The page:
Stephen Crane’s “Maggie, a Girl of the Streets” is my nomination for The Most Overrated Work Of Fiction Of All Time. Naturalism is usually lurid, melodramatic, moralizing crap, but Crane surpasses the bunch of them. The story is 50% The Girl Who Was Ruined, 50% Painted Woman Who Wear Skimpy Outfits And Drive Men Mad, 50% temperance tract, 50% anti-immigration pamphlet, 50% anti-Christian satire, and 50% local color (which may or may not be accurate). If you try to fit that much crap into one 60-page story the consequences will be dire.
Ma Johnson is drunk or passed out every minute of her life and spends her waking time beating her husband, beating her children, breaking furniture and crockery, and pawning anything she hasn’t broken yet. Pa Johnson is drunk all the time too, which must make it rough for him, considering he has to refurnish the house a couple of times a week.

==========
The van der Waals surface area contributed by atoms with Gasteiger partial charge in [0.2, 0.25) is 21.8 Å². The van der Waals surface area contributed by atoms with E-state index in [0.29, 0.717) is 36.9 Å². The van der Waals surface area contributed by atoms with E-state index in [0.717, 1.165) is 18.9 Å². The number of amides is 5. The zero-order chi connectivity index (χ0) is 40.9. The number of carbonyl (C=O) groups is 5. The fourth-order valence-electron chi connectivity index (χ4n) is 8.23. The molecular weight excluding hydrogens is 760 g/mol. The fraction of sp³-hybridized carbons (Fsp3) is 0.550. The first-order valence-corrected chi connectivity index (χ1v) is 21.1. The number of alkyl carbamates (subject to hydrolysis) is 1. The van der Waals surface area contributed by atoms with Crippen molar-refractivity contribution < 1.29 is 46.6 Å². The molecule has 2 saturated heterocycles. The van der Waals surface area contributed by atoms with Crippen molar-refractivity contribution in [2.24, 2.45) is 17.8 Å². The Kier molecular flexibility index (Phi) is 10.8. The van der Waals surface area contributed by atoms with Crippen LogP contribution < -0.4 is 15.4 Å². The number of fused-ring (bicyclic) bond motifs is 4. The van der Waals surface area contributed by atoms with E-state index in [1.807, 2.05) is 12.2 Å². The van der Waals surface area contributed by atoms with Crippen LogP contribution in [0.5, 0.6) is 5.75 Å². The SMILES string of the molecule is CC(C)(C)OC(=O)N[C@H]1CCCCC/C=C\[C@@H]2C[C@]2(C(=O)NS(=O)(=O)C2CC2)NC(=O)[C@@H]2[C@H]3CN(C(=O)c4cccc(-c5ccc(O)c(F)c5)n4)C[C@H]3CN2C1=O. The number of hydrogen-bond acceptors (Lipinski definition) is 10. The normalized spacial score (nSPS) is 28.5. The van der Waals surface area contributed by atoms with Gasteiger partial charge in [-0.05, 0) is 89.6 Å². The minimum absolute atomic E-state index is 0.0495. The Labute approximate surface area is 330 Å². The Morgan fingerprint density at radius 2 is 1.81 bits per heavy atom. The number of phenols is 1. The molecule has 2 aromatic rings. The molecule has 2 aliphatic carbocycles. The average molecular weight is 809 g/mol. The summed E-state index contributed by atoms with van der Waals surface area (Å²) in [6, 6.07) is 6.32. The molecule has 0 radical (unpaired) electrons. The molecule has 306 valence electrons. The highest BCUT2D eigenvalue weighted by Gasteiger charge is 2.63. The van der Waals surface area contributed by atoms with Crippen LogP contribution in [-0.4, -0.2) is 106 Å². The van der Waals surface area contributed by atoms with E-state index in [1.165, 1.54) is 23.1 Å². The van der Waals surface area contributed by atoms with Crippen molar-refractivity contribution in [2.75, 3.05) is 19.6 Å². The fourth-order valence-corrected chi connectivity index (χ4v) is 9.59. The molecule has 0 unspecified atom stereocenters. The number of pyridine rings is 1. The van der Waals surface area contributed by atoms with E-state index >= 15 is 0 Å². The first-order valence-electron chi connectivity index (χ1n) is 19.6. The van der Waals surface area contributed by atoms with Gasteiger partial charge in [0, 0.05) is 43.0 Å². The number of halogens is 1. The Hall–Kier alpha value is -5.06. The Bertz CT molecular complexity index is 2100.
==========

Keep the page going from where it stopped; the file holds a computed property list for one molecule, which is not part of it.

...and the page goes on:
These aren’t even the real dirty kind of immigrant — by their name they’re Swedes. The most innocuous immigrants of all horrified Crane. (Yes, he was the son of a Methodist minister. How’d you guess?)
Maggie dies two pages after the moment she hits the streets and a month or two after being dumped by her seducer. No details are given. Based on what you read, she could have died of pure sexual frustration after failing to get any clients.
Crane didn’t like foreigners: Stanley Wertheim, “Unravelling the Humanist: Stephen Crane and Ethnic Minorities”, American Literary Realism, 30.3 (1998), 65-75.